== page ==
This is a matter that worries many doctors in Ile-de-France and in France: many heart failure cases have been reported in children from 8 to 15 years old, in pediatric intensive cares in Paris and European hospitals.
All these children have tested positive for coronavirus (through antibodies research), without comorbidity nor symptoms for most of them. But other and more alarming symptoms have led three great units in Paris to meet and report about fifteen myocarditis cases, that is to say an inflammation of the heart muscle tissue leading to heart failures, respiratory shock states in children hospitalized.
“At the Trousseau hospital, we have noticed three cases in ten days, instead of two or three per year on a usual basis. At Necker, a dozen and three or four at the Robert Debré hospital. In other words, this is absolutely not normal at that time” Trousseau hospital pediatric intensive care unit head Professor Pierre-Louis Léger says.
A document shared by the Center of rare congenital heart defects reports at least 25 cases in three weeks in Ile-de-France, “including nine at Necker these past two days”. This report also tells about “a growing number of children of all age hospitalized in a context of multi-systemic inflammation frequently paired with circulatory failure with elements leading to myocarditis”.
As of today, a the Health general management released a document saying they have "asked Santé Publique France to keep a close look on the active fashion atypical childhood systemic diseases confirmed or likely to be related to COVID-19 occur. These rare pictures, suggesting Kawasaki syndroms or myocarditis (heart failure, fever, digestive disorders, persistent inflammatory sydrome) mush be subject to report from the GP, pediatrician or the hospital taking care of the child". The Local Health Agencies (Agences Régionales de Santé) have reported 125 cases of Kawasaki disease "these past few weeks".
By the way, a link between coronavirus and the Kawasaki disease may have been found. As a matter of fact, most chilldren infected by the Kawasaki disease these past weeks come from Africa, Northern Africa and West Indies. The genetic lead is now studied by doctors.
"A request has been sent to the National Commission for Information and Liberties to get the ethnic origin, which is sensitive in France" Rhumatologist-pediatrician at the Lyon mother and children's hospital and searcher Alexandre Belot. "Two hypotheses are explored: the genetic lead associated to an excessive immune response that leads to inflammation and the pathogenic by studying viral strain identified in Kawasaki cases" he adds.
This Friday May 1th, La Provence reports a 9-year-old child has died of the Kawasaki disease in Marseilles. A tragic first in France. La Timone hospital pediatric intensive care unit head Fabrice Michel - where the child was taken care of - says this mortal end is "extremely rare". The child is said to have developed "what we think was myocarditis. We will look at his medical file to understand if there was no pre-existing pathology" La Timone hospital pediatric ENT unit head Richard Nicolas says.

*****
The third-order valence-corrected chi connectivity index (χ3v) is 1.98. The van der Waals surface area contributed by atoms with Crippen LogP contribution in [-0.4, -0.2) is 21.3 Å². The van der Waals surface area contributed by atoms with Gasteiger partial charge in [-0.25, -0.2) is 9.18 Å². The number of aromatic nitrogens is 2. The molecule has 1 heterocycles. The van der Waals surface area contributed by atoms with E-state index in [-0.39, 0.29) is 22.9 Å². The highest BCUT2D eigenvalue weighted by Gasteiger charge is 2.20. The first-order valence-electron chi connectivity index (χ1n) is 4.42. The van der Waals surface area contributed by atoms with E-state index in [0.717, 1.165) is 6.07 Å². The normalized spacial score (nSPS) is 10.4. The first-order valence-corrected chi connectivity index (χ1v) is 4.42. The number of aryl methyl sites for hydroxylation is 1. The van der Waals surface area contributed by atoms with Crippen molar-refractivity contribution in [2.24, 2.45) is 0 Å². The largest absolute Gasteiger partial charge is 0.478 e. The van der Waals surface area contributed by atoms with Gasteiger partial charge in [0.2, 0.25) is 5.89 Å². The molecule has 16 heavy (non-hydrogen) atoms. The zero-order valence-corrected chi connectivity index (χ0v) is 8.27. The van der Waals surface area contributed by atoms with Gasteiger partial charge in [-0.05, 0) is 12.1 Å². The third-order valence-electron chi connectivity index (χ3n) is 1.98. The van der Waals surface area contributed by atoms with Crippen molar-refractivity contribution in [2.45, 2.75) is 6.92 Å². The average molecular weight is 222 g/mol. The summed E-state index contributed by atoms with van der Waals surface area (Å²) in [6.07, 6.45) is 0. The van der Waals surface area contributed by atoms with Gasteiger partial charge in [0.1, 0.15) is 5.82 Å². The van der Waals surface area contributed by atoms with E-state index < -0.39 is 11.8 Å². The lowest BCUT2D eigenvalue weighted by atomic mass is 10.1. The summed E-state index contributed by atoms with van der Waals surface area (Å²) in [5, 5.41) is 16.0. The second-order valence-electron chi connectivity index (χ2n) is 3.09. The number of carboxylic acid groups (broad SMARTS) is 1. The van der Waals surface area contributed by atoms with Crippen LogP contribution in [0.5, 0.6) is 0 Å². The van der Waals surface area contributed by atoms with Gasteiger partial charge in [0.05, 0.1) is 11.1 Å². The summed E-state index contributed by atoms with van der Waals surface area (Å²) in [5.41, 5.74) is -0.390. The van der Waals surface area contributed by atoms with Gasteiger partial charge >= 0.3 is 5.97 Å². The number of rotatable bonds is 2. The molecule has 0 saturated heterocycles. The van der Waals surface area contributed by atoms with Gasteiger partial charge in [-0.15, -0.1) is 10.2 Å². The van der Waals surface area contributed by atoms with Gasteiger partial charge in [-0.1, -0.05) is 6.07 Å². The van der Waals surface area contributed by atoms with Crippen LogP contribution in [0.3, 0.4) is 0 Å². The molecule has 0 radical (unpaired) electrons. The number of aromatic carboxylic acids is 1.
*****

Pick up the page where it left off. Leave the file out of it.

For the record, doctors talk about very specific symptoms that let them think about a rare childhood illness (even though all symptoms are “not sticking”): the Kawasaki disease, well known by pediatricians and common in Asia. It consists in the inflammation of arteries, especially coronaries, likely to lead to myocardial infarction.
“It can be described by feverish states, abdominal pains, digestive issues, sometimes skin rashes and a state of respiratory shock. In some cases, heart failure requires intensive care and specific medication” Professor Léger adds.
“We still do not understand this influx of young patients is so delayed in comparison with the epidemic in Ile-de-France. We do not say there is a link between the Covid-19 infection and these clinical pictures. But the hypothesis would be a secondary Covid-19 disease, as a consequence of an infection often gone unseen. A delayed inflammatory phenomenon”.
Similar cases have been reported in Italy, Spain, Belgium and the United-Kingdom these past weeks. But professor Léger wants to be reassuring: “The evolution of the sick treated is rather favorable, even though they need to stay in intensive care and medications to support the heart. Children answer positively to the medications. As for the three patients in my unit at Trousseau, they all recovered. As of today, no patient has had serious consequences, even though it requires follow-up and an alert”.
Nothing to worry (too much) so far when thinking about sending your children back to school.
Paris - Ile de France
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